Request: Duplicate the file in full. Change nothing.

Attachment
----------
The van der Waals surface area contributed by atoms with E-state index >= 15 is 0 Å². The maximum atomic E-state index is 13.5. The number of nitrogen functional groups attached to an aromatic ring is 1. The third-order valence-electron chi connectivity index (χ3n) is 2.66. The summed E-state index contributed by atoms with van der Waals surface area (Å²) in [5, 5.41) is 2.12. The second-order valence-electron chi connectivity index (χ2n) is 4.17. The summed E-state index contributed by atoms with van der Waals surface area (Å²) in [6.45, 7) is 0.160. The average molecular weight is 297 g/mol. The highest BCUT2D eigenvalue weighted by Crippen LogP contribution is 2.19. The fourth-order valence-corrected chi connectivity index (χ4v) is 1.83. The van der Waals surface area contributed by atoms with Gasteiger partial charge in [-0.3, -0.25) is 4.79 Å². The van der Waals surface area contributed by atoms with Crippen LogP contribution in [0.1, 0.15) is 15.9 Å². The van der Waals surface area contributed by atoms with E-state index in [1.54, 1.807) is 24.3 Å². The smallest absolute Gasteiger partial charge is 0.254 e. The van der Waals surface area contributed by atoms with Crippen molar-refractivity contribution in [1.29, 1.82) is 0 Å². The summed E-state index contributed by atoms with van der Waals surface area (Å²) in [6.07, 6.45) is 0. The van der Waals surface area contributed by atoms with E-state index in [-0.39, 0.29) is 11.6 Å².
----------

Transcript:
The van der Waals surface area contributed by atoms with E-state index >= 15 is 0 Å². The maximum atomic E-state index is 13.5. The number of nitrogen functional groups attached to an aromatic ring is 1. The third-order valence-electron chi connectivity index (χ3n) is 2.66. The summed E-state index contributed by atoms with van der Waals surface area (Å²) in [5, 5.41) is 2.12. The second-order valence-electron chi connectivity index (χ2n) is 4.17. The summed E-state index contributed by atoms with van der Waals surface area (Å²) in [6.45, 7) is 0.160. The average molecular weight is 297 g/mol. The highest BCUT2D eigenvalue weighted by Crippen LogP contribution is 2.19. The fourth-order valence-corrected chi connectivity index (χ4v) is 1.83. The van der Waals surface area contributed by atoms with Gasteiger partial charge in [-0.3, -0.25) is 4.79 Å². The van der Waals surface area contributed by atoms with Crippen LogP contribution in [0.1, 0.15) is 15.9 Å². The van der Waals surface area contributed by atoms with E-state index in [1.54, 1.807) is 24.3 Å². The smallest absolute Gasteiger partial charge is 0.254 e. The van der Waals surface area contributed by atoms with Crippen molar-refractivity contribution in [1.29, 1.82) is 0 Å². The summed E-state index contributed by atoms with van der Waals surface area (Å²) in [6.07, 6.45) is 0. The van der Waals surface area contributed by atoms with E-state index in [-0.39, 0.29) is 11.6 Å².